The frequent downpours in elegant if overpriced Cannes seemed to echo the rapid changes in the industry. A global industry crammed together in a small space, sent scurrying for cover by unpredictable events.  Digital distribution was once again the talk of the market. Ted Sarandos of Netflix gave a keynote – comin’ atcha, Japan, Australia and New Zealand. HBO announced a streaming service. The stands and posters though were all still about the content – in that sense, little changes at MIPCOM from year to year.

FullSizeRender_1
The market at 0815 on Monday morning

The days were full with half-hour meetings – ‘speed-dating’, as my boss at SBS Peter Andrews called it – and my notebook quickly filled with titles, delivery dates, and conversations to follow up. Being with my new colleagues Peter, Ben Nguyen, Tony Iffland & Andrew Golding  as we were pitched by distributors and producers was a great way to learn about SBS, and my version of the SBS editorial pitch is now flowing a bit more naturally. Our acquisitions wishlist and programme catalogue got held up in French customs for a day, but eventually it became a useful prop to head off the ‘what are you looking for?’ question. Let me know if you’d like a pdf emailed to you  – though it’ll also be online soon.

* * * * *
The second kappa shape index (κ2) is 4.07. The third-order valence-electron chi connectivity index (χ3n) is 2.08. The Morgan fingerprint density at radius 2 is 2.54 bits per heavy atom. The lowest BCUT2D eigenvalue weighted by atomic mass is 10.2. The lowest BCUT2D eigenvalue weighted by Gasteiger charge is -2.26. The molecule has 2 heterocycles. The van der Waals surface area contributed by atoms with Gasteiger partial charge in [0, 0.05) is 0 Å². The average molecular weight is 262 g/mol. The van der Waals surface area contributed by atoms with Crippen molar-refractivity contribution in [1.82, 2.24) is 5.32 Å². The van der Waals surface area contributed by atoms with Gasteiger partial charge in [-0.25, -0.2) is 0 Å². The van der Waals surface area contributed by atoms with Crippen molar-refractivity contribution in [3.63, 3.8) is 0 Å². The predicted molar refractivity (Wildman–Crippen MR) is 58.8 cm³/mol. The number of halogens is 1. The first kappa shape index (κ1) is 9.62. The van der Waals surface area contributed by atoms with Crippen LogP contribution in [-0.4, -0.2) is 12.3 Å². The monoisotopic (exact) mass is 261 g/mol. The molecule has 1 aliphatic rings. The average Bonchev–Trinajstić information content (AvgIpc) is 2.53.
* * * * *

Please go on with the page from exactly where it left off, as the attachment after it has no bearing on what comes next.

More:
Wednesday ended with BBC Worldwide Australia & New Zealand’s drinks and dinner on the roof of a chi-chi hotel. Plenty of new contacts to follow up on when I get to Australia in December.

FullSizeRender_2 (1)
BBC WW ANZ drinks, V Hotel

It was good to be back in the swim of broadcasting,  and I’m really looking forward to my new role.  Next time I come to Nice airport though, I’m going to remember to pack my helicopter.

FullSizeRender_4

 

Being Buster Keaton